It is critical to remember that this is only sometimes an all-or-nothing situation. It also isn’t a one-size-fits-all solution. It is about knowing the disease, identifying the hazards to the children, and then establishing a safety net.

Attorney Kristen S. Simpson has drafted agreements that include blood testing to guarantee that a party is taking the recommended meds. There are many alternatives for safeguarding your children from an alcoholic parent.

“We’ve also made sure that both spouses may call the treating psychiatrist or psychologist if they suspect a problem,” said Kristen S. Simpson. “And the treating psychiatrist or psychologist is also permitted to contact the other parent if there is a problem.”

Another alternative is supervised visitation. It’s utilized when a mental health illness isn’t treated; the individual isn’t cooperating, the disorder isn’t as treatable, or regular treatments don’t work effectively.

In a tiny number of circumstances, suitable precautions may be lacking.

“There are occasions when individuals will just not acknowledge that they have a certain disease or addiction, and there are such safety issues that it just can’t function even with supervisors there,” stated Attorney Kristen S. Simpson. “That [parenting] time may be severely restricted and perhaps halted until that individual is truly getting treated and can behave correctly.”

Using your STBX’s mental health against them may have unintended consequences.

Let’s be honest. Most of us are brought to our knees by divorce. There will undoubtedly be occasions when we realize we are not reacting in the most honorable manner. There may be moments when you will be driven by vengeance and the desire to exact retribution.

Individuals may occasionally try to limit parental time to be vengeful. Attorney Kristen S. Simpson is keeping an eye out for this. She examines how her client communicates with their STBX, the substance of their email and text messages, and the remarks they share. She’s convinced she has a decent grasp of her client’s motivation after the first meeting.

It’s critical to recognize that relying on your STBX’s mental health may not be beneficial.

“The courts feel very strongly that a parent who is going to be the custodial parent or the main parent should be allowed to build a connection with the other parent,” said Kristen S. Simpson, an attorney. “We remind our customers that their children result from both parents’ efforts. When they criticize or are vengeful against the other parent, they are equally vindictive toward the children, who are made up of both parents.”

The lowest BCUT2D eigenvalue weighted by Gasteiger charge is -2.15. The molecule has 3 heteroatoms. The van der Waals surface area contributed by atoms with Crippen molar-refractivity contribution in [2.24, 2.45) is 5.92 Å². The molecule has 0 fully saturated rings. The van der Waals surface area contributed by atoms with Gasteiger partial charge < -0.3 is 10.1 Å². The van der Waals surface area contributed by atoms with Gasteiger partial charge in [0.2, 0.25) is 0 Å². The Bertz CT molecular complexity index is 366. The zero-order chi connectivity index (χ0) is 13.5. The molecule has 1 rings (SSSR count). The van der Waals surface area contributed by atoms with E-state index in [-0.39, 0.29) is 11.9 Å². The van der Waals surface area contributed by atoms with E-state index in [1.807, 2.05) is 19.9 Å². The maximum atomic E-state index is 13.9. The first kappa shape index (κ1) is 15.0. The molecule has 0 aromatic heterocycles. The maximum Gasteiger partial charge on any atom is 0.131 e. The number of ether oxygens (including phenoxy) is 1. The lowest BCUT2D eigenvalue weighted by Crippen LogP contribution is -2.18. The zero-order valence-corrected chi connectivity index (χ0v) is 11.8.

Get the Advice of an Expert Lawyer

The tendency is to divorce without complete legal counsel and, in some instances, without legal guidance. However, this is not a scenario that you should consider. And this is why:

  • Your lawyer will be able to argue for you in a far more calm and reasoned way. It is essential when communicating with opposing attorneys. It is also important in every court hearing.
  • Your lawyer is well-versed in the legal process. This reduces the possibility of inadvertently breaking court regulations and incurring unfavorable penalties.
  • You can get help from your attorney in developing a parenting plan that includes the most suitable precautions for your case. The ideal conclusion is if you and your STBX can agree on this. If you can’t, the court has a specific suggestion to review and consider in the final verdict.

The goal here is to select an attorney who has dealt with the challenges in your case before. When interviewing possible lawyers, don’t take “yeah, I’ve handled it” as a response. Instead, ask a specific inquiry, such as, “Can you tell me about a case you’ve handled where one party was diagnosed with bipolar illness and the safety safeguards you placed into the parenting plan?” Then pay close attention to the answer.

More funds for legal bills are needed to hire qualified counsel.

“Sometimes the non-moneyed spouse will be able to request legal expenses from the moneyed spouse,” said Kristen S. Simpson, an attorney. “If there is no money on either side, people must search for a source. It is often when family members or friends come into play.”

What can you do that is most crucial? Be truthful.

Everyone who is embroiled in a custody dispute will feel defensive and insecure. Having a history of mental health issues can exacerbate such sentiments. Understandably, you’d wish to minimize your past. On the other hand, trying to conceal your medical problems from your attorney will backfire.

“My suggestion would be to be honest about your mental health issue because the court values honesty,” said Kristen S. Simpson, an attorney. “The court also values persons who work on their mental health issues and with therapists.”